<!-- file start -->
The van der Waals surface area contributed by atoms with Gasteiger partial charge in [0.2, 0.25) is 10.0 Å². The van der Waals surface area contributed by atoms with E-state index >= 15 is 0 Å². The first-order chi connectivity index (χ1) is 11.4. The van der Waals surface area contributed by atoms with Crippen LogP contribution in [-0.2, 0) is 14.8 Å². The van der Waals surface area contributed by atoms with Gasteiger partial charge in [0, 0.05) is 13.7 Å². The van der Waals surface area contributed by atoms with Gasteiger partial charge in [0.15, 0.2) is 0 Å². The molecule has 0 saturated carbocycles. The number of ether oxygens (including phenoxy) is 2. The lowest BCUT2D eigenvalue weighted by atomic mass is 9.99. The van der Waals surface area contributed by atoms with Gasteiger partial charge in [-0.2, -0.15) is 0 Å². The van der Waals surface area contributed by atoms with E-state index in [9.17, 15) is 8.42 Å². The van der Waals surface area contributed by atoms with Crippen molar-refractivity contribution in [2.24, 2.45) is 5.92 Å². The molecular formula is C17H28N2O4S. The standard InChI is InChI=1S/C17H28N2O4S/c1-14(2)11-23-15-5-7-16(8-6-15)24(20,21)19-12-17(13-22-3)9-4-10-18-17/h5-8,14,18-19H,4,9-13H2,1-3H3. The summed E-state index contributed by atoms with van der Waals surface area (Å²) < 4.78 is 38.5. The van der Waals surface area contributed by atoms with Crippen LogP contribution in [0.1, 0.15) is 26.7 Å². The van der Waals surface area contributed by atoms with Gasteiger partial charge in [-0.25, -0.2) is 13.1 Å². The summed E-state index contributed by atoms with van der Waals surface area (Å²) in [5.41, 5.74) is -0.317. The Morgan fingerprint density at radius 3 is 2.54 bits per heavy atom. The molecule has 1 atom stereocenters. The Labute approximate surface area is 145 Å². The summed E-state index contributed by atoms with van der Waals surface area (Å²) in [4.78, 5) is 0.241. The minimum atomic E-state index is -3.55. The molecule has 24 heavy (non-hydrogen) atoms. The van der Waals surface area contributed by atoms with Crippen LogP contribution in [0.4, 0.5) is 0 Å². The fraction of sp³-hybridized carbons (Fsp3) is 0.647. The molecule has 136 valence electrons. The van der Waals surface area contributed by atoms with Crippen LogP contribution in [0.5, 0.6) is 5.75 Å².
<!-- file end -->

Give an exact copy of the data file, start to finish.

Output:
The van der Waals surface area contributed by atoms with Gasteiger partial charge in [0.2, 0.25) is 10.0 Å². The van der Waals surface area contributed by atoms with E-state index >= 15 is 0 Å². The first-order chi connectivity index (χ1) is 11.4. The van der Waals surface area contributed by atoms with Crippen LogP contribution in [-0.2, 0) is 14.8 Å². The van der Waals surface area contributed by atoms with Gasteiger partial charge in [0, 0.05) is 13.7 Å². The van der Waals surface area contributed by atoms with Gasteiger partial charge in [0.15, 0.2) is 0 Å². The molecule has 0 saturated carbocycles. The number of ether oxygens (including phenoxy) is 2. The lowest BCUT2D eigenvalue weighted by atomic mass is 9.99. The van der Waals surface area contributed by atoms with Gasteiger partial charge in [-0.2, -0.15) is 0 Å². The van der Waals surface area contributed by atoms with E-state index in [9.17, 15) is 8.42 Å². The van der Waals surface area contributed by atoms with Crippen molar-refractivity contribution in [2.24, 2.45) is 5.92 Å². The molecular formula is C17H28N2O4S. The standard InChI is InChI=1S/C17H28N2O4S/c1-14(2)11-23-15-5-7-16(8-6-15)24(20,21)19-12-17(13-22-3)9-4-10-18-17/h5-8,14,18-19H,4,9-13H2,1-3H3. The summed E-state index contributed by atoms with van der Waals surface area (Å²) < 4.78 is 38.5. The van der Waals surface area contributed by atoms with Crippen LogP contribution in [0.1, 0.15) is 26.7 Å². The van der Waals surface area contributed by atoms with Gasteiger partial charge in [-0.25, -0.2) is 13.1 Å². The summed E-state index contributed by atoms with van der Waals surface area (Å²) in [5.41, 5.74) is -0.317. The Morgan fingerprint density at radius 3 is 2.54 bits per heavy atom. The molecule has 1 atom stereocenters. The Labute approximate surface area is 145 Å². The summed E-state index contributed by atoms with van der Waals surface area (Å²) in [4.78, 5) is 0.241. The minimum atomic E-state index is -3.55. The molecule has 24 heavy (non-hydrogen) atoms. The van der Waals surface area contributed by atoms with Crippen LogP contribution in [0.4, 0.5) is 0 Å². The fraction of sp³-hybridized carbons (Fsp3) is 0.647. The molecule has 136 valence electrons. The van der Waals surface area contributed by atoms with Crippen LogP contribution in [0.5, 0.6) is 5.75 Å².